There was talk the Kennedy family didn't approve and put pressure on parent company Avco Embassy (which had military contract associations) to withdraw the film, Condon suggested in an article, "Who Killed Winter Kills" for Harper's magazine. Whatever the case -- and the story behind the filming is certainly as interesting as the film story -- this marvelous, all-star thriller about the brother of a murdered president looking into the killing plays with the darkest, almost subconscious fears this country has collectively harbored about the death of JFK.
The once in a lifetime cast includes: Jeff Bridges, John Huston, Sterling Hayden, Richard Boone, Elizabeth Taylor, Eli Wallach, Ralph Meeker, Toshiro Mifune and Belinda Bauer. Plus a great score by Maurice Jarre (Lawrence of Arabia). Extras on this two-disc set (seems like it could've all fit easily on one disc) include a lively, sometimes startling, commentary from Richert and OK interviews with Bridges, Bauer, cinematographer Vilmos Zsigmond and production designer Robert Boyle. Highly recommended.
The movie was plagued with production problems (even requiring a two-year hiatus to raise money to complete shooting), butchered by its original distributors, who then gave it an aborted theatrical release. In 1983, a VHS tape was released, recut to the director's concept with the original ending restored, and that is the version that appears on this DVD. The transfer is stunning and presented in it's original widescreen 2.35:1 aspect ratio and there's an interesting commentary by first-time feature director, William Richert who also adapted the novel for the screen.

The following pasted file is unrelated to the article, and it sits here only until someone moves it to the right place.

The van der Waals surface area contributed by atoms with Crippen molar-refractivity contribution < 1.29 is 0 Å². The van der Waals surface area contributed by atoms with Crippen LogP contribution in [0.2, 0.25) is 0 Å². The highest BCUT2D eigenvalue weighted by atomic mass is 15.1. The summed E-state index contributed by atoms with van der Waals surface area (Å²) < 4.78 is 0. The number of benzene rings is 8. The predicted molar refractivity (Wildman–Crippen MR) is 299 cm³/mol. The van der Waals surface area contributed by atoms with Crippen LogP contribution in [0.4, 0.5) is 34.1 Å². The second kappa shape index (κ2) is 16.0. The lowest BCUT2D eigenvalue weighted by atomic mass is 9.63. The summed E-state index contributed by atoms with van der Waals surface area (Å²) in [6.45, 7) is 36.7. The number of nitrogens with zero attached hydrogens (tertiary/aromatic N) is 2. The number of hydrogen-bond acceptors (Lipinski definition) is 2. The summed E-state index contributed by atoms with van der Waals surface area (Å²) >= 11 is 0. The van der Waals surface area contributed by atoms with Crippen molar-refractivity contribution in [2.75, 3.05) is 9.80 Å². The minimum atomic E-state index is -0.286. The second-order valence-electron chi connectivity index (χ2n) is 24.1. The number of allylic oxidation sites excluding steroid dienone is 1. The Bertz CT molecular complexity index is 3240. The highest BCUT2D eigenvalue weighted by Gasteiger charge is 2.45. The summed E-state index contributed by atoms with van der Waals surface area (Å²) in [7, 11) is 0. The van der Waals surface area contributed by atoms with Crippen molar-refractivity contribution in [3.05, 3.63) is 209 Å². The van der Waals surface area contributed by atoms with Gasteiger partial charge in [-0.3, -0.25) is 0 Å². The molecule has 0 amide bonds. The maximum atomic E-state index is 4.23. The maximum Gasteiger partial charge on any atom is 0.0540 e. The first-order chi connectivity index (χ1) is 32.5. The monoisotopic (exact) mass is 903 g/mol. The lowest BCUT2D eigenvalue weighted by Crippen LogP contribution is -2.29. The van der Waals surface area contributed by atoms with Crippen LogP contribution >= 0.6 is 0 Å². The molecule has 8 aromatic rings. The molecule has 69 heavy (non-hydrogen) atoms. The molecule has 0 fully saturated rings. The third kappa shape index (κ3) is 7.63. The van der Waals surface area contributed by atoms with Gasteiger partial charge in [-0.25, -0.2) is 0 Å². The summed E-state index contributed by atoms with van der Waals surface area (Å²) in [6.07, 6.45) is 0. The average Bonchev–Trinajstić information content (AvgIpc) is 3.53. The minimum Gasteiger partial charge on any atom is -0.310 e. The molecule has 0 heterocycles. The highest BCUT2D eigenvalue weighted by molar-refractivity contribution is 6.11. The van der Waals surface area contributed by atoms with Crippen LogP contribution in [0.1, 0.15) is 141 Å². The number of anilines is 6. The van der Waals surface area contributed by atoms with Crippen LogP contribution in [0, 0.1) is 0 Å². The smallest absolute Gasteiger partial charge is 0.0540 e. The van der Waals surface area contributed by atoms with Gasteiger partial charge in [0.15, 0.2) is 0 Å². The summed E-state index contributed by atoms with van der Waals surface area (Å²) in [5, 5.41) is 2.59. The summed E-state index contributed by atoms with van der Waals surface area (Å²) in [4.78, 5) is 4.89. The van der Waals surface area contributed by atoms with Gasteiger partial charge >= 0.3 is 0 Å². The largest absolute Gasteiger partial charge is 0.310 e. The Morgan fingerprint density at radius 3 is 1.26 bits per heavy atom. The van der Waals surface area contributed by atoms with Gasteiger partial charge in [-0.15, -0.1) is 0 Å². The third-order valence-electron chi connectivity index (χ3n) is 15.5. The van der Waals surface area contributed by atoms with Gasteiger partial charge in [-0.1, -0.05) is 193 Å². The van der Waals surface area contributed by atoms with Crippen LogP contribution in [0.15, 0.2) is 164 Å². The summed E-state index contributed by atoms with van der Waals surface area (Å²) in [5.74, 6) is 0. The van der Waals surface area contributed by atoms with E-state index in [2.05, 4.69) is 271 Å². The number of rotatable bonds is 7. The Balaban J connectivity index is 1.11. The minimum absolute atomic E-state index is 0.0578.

My only problem with this "package" is that its hour or so of extras could easily have fit on one side of one disc, but Anchor Bay has chosen to pad it into two, thus jacking up the price. ... And, frankly, I was expecting more from the featurette, "Who Killed 'Winter Kills'?Read more ›
Most recent customer reviews
Winter Kills is supposed to have a cult following due to its paranoiac political nature and the off the wall performances by some actors, particularly Sterling Hayden, Anthony... Read morePublished on Nov. 10 2008 by Moodywoody
i can't say i liked this movie very much.it has some amusing
moments,but it doesn't seem able to make up its mind whether it is a
comedy or a drama. Read more
"Winter Kills" is supposed to be a satire on the political thriller film or, as the jacket says, a black comedy. It doesn't succeed. Read morePublished on Aug. 11 2003 by John Paul Jones
One of those 70s films that haunts me (John Huston's Wiseblood is another, there are lots more). This was based on a story by Richard Condon who also wrote The Manchurian... Read morePublished on April 26 2003 by George T. Parsons